New Developer Revives Long-Delayed Business Park

A massive business park in southwest Lakeland that’s been on hold for 12 years is making its way through the approval process and construction could start within a year.

Lakeland Central Park will turn 724 acres of vacant land into a logistics center that includes office buildings and five warehouses, the largest of which is envisioned at 1.5 million square feet.

The planned unit development (here’s a brochure) covers much of the undeveloped land south of Old Tampa Highway, north and east of the the curving Polk Parkway, and west of Airport Road.

The area was zoned as a large industrial development in 2008 at the request of a previous developer, Flagler Development Group. Recently, Parkway Property Investments LLC, an Orlando-based regional developer, bought the property and revived the Lakeland Central Park plan.

The location, from a promotional brochure.
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In February, city commissioners approved an updated land-use plan.

Charles Barmby, the city’s transportation and development review manager, said he would expect construction to start within a year on warehouses in the first phase of the development.

That phase would involve building up to 2 million square feet of warehouse space at the northern end of the parcel, near Old Tampa Highway and the Southern Glazer’s Wine and Spirits distribution center.

The development plan is similar to the one approved in 2008 and includes:

  • 5 million square feet of industrial/warehouse, with no more than 2 million of it developed in phase one
  • 300 units of multi-family residential
  • 225,000 square feet of commercial/retail space
  • 600,000 square feet of office space
  • A 125-room hotel

The intensity of the development would drop as it moves further south with retail space and multi-family housing located closer to residential neighborhoods that are being developed east of Airport Road, Barmby said.

Current developments

The City Commission on Monday held the first of two public hearings on transportation aspects of the plan – a 15-year development agreement under which the developer will pay $1 million by Oct. 9 to help make up for funding shortfalls involving two traffic projects on U.S. 92.

The city and Florida Department of Transportation already have designed and are starting construction on intersection improvements on U.S. 92, including traffic signals at County Line Road and at Wabash Road.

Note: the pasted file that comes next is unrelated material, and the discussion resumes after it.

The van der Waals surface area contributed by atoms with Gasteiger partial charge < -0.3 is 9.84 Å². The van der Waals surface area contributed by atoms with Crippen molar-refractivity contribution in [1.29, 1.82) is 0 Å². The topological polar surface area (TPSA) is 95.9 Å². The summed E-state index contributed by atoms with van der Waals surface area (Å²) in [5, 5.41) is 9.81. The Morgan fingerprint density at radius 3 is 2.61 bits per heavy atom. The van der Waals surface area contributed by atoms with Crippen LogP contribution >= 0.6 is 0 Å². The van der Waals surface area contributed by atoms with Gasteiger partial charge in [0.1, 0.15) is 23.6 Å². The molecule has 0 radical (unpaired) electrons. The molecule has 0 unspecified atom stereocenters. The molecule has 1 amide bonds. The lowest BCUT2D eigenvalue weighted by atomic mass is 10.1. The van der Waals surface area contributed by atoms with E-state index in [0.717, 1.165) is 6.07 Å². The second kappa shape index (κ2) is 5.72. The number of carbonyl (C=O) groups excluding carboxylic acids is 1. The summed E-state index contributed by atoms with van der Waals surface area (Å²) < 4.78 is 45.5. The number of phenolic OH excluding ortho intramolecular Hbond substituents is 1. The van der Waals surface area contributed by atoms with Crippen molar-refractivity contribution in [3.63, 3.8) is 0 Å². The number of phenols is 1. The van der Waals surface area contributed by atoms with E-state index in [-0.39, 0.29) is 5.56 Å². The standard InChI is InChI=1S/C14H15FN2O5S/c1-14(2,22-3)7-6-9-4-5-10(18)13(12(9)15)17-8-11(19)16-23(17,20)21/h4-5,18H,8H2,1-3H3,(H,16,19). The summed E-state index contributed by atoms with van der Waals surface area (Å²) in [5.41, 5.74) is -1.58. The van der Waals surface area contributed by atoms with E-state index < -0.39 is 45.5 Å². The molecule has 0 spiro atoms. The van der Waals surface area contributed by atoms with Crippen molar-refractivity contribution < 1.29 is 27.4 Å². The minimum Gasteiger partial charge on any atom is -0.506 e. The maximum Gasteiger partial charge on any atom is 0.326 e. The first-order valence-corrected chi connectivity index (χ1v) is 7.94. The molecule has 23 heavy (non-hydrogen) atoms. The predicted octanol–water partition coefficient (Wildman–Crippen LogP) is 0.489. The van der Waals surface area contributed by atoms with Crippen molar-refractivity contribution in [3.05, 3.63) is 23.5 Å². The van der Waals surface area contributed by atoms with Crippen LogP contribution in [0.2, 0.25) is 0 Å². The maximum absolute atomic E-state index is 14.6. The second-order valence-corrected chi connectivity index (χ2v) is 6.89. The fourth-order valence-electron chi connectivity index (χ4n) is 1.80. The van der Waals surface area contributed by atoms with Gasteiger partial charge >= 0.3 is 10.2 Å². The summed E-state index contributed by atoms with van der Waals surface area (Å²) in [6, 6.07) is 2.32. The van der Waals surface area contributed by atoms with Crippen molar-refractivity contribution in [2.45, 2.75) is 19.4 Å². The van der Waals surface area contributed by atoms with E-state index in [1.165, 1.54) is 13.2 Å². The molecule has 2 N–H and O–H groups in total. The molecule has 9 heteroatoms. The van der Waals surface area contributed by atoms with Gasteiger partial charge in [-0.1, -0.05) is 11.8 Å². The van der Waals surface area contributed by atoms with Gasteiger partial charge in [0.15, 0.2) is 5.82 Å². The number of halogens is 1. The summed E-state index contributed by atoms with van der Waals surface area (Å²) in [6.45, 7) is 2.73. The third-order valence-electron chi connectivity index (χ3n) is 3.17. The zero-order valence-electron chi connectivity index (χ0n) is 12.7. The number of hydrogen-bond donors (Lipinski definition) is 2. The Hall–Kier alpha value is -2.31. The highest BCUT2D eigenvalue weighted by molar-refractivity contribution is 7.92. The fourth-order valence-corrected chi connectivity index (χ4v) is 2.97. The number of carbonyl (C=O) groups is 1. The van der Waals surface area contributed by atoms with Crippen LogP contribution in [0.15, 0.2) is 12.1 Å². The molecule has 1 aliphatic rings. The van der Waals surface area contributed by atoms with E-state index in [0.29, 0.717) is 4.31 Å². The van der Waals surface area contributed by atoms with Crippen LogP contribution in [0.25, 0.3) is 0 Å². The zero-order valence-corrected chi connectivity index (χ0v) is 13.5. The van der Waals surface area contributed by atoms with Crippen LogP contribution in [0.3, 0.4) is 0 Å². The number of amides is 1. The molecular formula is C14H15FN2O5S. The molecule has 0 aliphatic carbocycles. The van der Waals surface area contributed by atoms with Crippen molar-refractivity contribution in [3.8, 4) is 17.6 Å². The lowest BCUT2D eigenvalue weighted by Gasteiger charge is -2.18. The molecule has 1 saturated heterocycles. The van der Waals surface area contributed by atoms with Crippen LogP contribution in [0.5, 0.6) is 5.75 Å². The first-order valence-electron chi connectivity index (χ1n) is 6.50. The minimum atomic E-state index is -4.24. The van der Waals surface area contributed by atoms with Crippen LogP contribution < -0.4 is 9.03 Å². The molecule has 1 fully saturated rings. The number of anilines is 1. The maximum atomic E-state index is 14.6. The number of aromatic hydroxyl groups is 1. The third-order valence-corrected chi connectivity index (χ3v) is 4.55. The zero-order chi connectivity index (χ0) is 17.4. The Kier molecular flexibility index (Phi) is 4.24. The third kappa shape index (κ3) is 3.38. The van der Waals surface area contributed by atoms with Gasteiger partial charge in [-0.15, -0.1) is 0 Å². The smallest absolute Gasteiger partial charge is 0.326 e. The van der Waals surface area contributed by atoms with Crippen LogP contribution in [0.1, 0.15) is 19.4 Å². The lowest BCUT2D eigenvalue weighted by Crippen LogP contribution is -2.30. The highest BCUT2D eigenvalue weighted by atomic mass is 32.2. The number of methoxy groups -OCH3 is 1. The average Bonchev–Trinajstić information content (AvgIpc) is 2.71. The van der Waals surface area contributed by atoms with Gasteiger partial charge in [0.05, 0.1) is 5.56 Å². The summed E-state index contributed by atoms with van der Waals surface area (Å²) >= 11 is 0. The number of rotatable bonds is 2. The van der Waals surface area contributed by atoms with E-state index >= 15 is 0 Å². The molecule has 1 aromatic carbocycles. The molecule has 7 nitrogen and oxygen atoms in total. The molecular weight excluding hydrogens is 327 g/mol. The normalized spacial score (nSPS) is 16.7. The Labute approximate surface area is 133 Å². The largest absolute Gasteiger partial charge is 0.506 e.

In exchange, the city agrees that LCP Owner LLC, the Parkway Property affiliate handling the development, does not need to pay for other offsite transportation improvements to satisfy transportation impact requirements, Barmby said. Other types of impact fees, such as utilities, schools and county fees, still will be due as the project progresses.

A development agreement with the previous developer signed in 2008 expired in 2013.

The earlier agreement said the developer would pay for several expensive projects, including four-laning Airport Road and making substantial improvements to Old Tampa Highway, Barmby said.

In the years since that agreement expired, state law changed. Cities can no longer require off-site transportation improvements that would cost the developer more than the impact of the planned project’s additional traffic, he said.

“This has lowered the initial cost for the developer,” Barmby said, adding he thinks the site likely sat vacant for so long because of the high costs associated with the earlier transportation agreement.

Timothy Campbell, a Lakeland attorney representing LCP, told commissioners that little has changed from the original plan filed in 2008 and “the new owner is looking to move forward.”

Residential concerns

In 2008, before the recession, the city had approved plans for Lakeland Central Park and for the Lakes at Laurel Highlands, a single-family-homes subdivision, flanking Airport Road.

Barmby told commissioners he would expect Laurel Highlands residents and others in neighboring subdivisions to want explanations about the history, impacts and mitigation for the pending mixed-use development.

When the Central Park project was initially approved, Laurel Highlands did not exist, Barmby said.

“When we started coming out of recession, the developer of the Lakes at Laurel Highlands (D.R. Horton, a national firm) was able to move forward more quickly through development approval and the construction process. At this point, 200 to 300 homes are under construction on the east side of Airport Road. At buildout, Laurel Highlands will have somewhere around 630 single-family homes,” Barmby said.

The subdivison’s spine road, Winston Park Boulevard, will not have driveways but neighborhood roads leading back to platted lots, he said. Eventually, Winston Park Boulevard will connect with the spine road running through the Central Park PUD, Barmby said.

That will allow residents on the east side of Airport Road easy access to the planned retail, office space and employment opportunities in the PUD, he said.

And even longer range, a series of roads will connect, allowing traffic to flow from the Lakeside Village shopping center to Old Tampa Highway and never have to get on the Polk Parkway or Drane Field Road, he said.

“This would be a new corridor,” a collector road has that has no fronting driveways,” he said.